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Bhagavan Sri Ramana Maharshi

A modern father of Yoga

Bhagavan Sri Ramana Maharshi

December 30, 1879 – April 14, 1950

Sri Ramana Maharshi is widely acknowledged as being one of the outstanding Indian Gurus of modern times. He was born in Tiruchuli (also commonly spelled as Tiruchuzhi), Tamil Nadu (South India) and named Venkataraman Iyer at birth. At the age of sixteen, Venkataraman became suddenly aware that his real nature was imperishable and unrelated to his body, mind, or personality.

Though many people have reported brief experiences of this, in Venkataraman's case it was permanent and irreversible. From that moment on, his sense of being an individual person ceased and never functioned in him again.  A few weeks after his sense of individuality came to an end, he made his way alone to the holy mountain Arunachala (at Tiruvannamalai) where he remained for the rest of his life.

After a few years of living on the slopes of Arunachala, Venkataraman's inner awareness began to manifest as an outer spiritual radiance. This radiance attracted followers though Venkataraman rarely spoke during this period of his life. He radiated a silent power which stilled the minds of those who came to him and occasionally gave them a direct experience of his state. In later years, he became more willing to speak and respond to questions, though he always insisted that the silence he emanated was his purest teaching and that his verbal teachings were only for those who could not understand his silence. His verbal teachings flowed from his direct knowledge that consciousness was the only reality.

Venkataraman was renamed Bhagavan Sri Ramana Maharshi by one of his earliest followers, Ganapati Muni. Bhagavan means God, Sri is an honorific title, Ramana is a short form of Venkataraman, and Maharshi means 'great seer' in Sanskrit. Other followers began to call him this as well, and this was the name he became known by to the world.

As the years passed, Ramana Maharshi became more and more famous and a community grew up around him. He made himself available twenty four hours a day to visitors. Though worshipped by thousands, he never allowed anyone to treat him as special. He refused to accept any gift that could not be shared equally by everyone in the ashram that gradually grew around him. He treated all with equal respect.

In response to questions on self-liberation and the classic texts on Yoga and Vedanta, Ramana recommended self-enquiry as the means to awaken to the "I-I" and the Self. He also recommended Bhakti, and gave his approval to a variety of paths and practices

A prolific writer of many books

His description of the experience that led to his awakening remains an extraordinarily powerful teaching :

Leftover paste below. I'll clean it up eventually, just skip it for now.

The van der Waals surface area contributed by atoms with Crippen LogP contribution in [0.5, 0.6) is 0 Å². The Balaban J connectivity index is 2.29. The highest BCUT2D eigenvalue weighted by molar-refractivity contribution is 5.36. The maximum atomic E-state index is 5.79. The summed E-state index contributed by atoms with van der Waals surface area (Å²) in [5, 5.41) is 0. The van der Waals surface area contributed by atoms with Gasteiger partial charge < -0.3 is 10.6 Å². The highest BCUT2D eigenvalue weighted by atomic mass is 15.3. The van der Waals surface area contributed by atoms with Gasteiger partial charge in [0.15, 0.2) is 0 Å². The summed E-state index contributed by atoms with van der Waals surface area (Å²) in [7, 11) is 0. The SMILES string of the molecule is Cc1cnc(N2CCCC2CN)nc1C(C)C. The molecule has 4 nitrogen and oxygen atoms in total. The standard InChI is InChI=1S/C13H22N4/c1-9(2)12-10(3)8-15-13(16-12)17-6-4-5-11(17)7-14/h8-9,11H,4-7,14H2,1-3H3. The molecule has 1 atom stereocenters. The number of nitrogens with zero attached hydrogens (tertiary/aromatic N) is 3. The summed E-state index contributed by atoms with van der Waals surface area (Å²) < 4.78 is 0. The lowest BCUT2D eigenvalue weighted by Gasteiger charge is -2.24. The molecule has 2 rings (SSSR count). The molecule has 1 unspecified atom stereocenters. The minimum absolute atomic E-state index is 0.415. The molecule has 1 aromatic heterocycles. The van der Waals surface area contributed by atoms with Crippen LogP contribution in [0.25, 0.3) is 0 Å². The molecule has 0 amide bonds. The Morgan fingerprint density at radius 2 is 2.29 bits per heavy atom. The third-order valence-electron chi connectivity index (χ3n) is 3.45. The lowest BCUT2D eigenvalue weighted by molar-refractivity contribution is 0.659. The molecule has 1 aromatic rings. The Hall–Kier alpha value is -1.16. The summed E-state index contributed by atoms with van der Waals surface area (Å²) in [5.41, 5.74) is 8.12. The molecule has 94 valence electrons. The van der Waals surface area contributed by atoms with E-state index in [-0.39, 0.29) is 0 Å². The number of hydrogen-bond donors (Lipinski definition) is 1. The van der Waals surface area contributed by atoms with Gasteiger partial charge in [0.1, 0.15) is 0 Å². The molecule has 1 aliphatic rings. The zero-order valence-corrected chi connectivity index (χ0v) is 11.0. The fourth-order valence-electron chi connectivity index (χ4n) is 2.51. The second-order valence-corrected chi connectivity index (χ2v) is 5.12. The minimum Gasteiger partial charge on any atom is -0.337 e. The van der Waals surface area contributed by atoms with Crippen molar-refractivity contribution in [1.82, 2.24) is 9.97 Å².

It was in 1896, about 6 weeks before I left Madurai for good (to go to Tiruvannamalai - Arunachala) that this great change in my life took place. I was sitting alone in a room on the first floor of my uncle’s house. I seldom had any sickness and on that day there was nothing wrong with my health, but a sudden violent fear of death overtook me. There was nothing in my state of health to account for it nor was there any urge in me to find out whether there was any account for the fear. I just felt I was going to die and began thinking what to do about it. It did not occur to me to consult a doctor or any elders or friends. I felt I had to solve the problem myself then and there. The shock of the fear of death drove my mind inwards and I said to myself mentally, without actually framing the words: “Now death has come; what does it mean? What is that is dying? This body dies.”

And at once I dramatised the occurrence of death. I lay with my limbs stretched out still as though rigor mortis has set in, and imitated a corpse so as to give greater reality to the enquiry. I held my breath and kept my lips tightly closed so that no sound could escape, and that neither the word “I” nor any word could be uttered. “Well then,” I said to myself, “this body is dead. It will be carried stiff to the burning ground and there burn and reduced to ashes. But with the death of the body, am I dead? Is the body I? It is silent and inert, but I feel the full force of my personality and even the voice of I within me, apart from it. So I am the Spirit transcending the body. The body dies but the spirit transcending it cannot be touched by death. That means I am the deathless Spirit. All this was not dull thought; it flashed through me vividly as living truths which I perceived directly almost without thought process. “I” was something real, the only real thing about my present state, and all the conscious activity connected with the body was centered on that “I”. From that moment onwards, the “I” or Self focussed attention on itself by a powerful fascination. Fear of death vanished once and for all. The ego was lost in the flood of Self-awareness. Absorption in the Self continued unbroken from that time. Other thought might come and go like the various notes of music, but the “I” continued like the fundamental sruti note which underlies and blends with all other notes.”

Books by Bhagavan Sri Ramana Maharshi.

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